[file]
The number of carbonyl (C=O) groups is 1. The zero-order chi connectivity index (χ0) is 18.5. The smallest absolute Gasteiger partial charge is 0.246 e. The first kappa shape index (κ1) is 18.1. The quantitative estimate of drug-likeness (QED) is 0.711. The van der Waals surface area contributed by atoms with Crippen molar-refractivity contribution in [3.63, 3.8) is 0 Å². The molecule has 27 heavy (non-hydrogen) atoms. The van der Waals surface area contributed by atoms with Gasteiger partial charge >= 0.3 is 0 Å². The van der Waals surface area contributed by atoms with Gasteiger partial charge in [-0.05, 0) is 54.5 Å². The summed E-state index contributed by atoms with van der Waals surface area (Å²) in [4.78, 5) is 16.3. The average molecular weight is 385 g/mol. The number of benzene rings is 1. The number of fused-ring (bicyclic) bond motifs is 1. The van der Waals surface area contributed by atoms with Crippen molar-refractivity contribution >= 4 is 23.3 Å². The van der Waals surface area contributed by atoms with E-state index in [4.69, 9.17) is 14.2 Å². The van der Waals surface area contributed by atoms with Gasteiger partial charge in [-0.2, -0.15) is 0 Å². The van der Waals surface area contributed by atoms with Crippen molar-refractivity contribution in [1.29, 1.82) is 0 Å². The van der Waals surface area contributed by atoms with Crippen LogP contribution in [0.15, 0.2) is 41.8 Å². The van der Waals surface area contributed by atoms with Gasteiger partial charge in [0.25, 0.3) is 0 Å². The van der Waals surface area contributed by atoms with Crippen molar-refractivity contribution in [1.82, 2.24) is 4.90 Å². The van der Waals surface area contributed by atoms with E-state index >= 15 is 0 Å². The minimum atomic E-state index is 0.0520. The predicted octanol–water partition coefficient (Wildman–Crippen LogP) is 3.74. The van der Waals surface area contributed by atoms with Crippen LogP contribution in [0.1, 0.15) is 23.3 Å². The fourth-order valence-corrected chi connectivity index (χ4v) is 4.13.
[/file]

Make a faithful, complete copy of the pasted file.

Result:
The number of carbonyl (C=O) groups is 1. The zero-order chi connectivity index (χ0) is 18.5. The smallest absolute Gasteiger partial charge is 0.246 e. The first kappa shape index (κ1) is 18.1. The quantitative estimate of drug-likeness (QED) is 0.711. The van der Waals surface area contributed by atoms with Crippen molar-refractivity contribution in [3.63, 3.8) is 0 Å². The molecule has 27 heavy (non-hydrogen) atoms. The van der Waals surface area contributed by atoms with Gasteiger partial charge >= 0.3 is 0 Å². The van der Waals surface area contributed by atoms with Gasteiger partial charge in [-0.05, 0) is 54.5 Å². The summed E-state index contributed by atoms with van der Waals surface area (Å²) in [4.78, 5) is 16.3. The average molecular weight is 385 g/mol. The number of benzene rings is 1. The number of fused-ring (bicyclic) bond motifs is 1. The van der Waals surface area contributed by atoms with Crippen molar-refractivity contribution >= 4 is 23.3 Å². The van der Waals surface area contributed by atoms with E-state index in [4.69, 9.17) is 14.2 Å². The van der Waals surface area contributed by atoms with Gasteiger partial charge in [-0.2, -0.15) is 0 Å². The van der Waals surface area contributed by atoms with Crippen molar-refractivity contribution in [1.29, 1.82) is 0 Å². The van der Waals surface area contributed by atoms with Crippen LogP contribution in [0.15, 0.2) is 41.8 Å². The van der Waals surface area contributed by atoms with Gasteiger partial charge in [0.25, 0.3) is 0 Å². The van der Waals surface area contributed by atoms with Crippen molar-refractivity contribution in [1.82, 2.24) is 4.90 Å². The van der Waals surface area contributed by atoms with E-state index >= 15 is 0 Å². The minimum atomic E-state index is 0.0520. The predicted octanol–water partition coefficient (Wildman–Crippen LogP) is 3.74. The van der Waals surface area contributed by atoms with Crippen LogP contribution in [0.1, 0.15) is 23.3 Å². The fourth-order valence-corrected chi connectivity index (χ4v) is 4.13.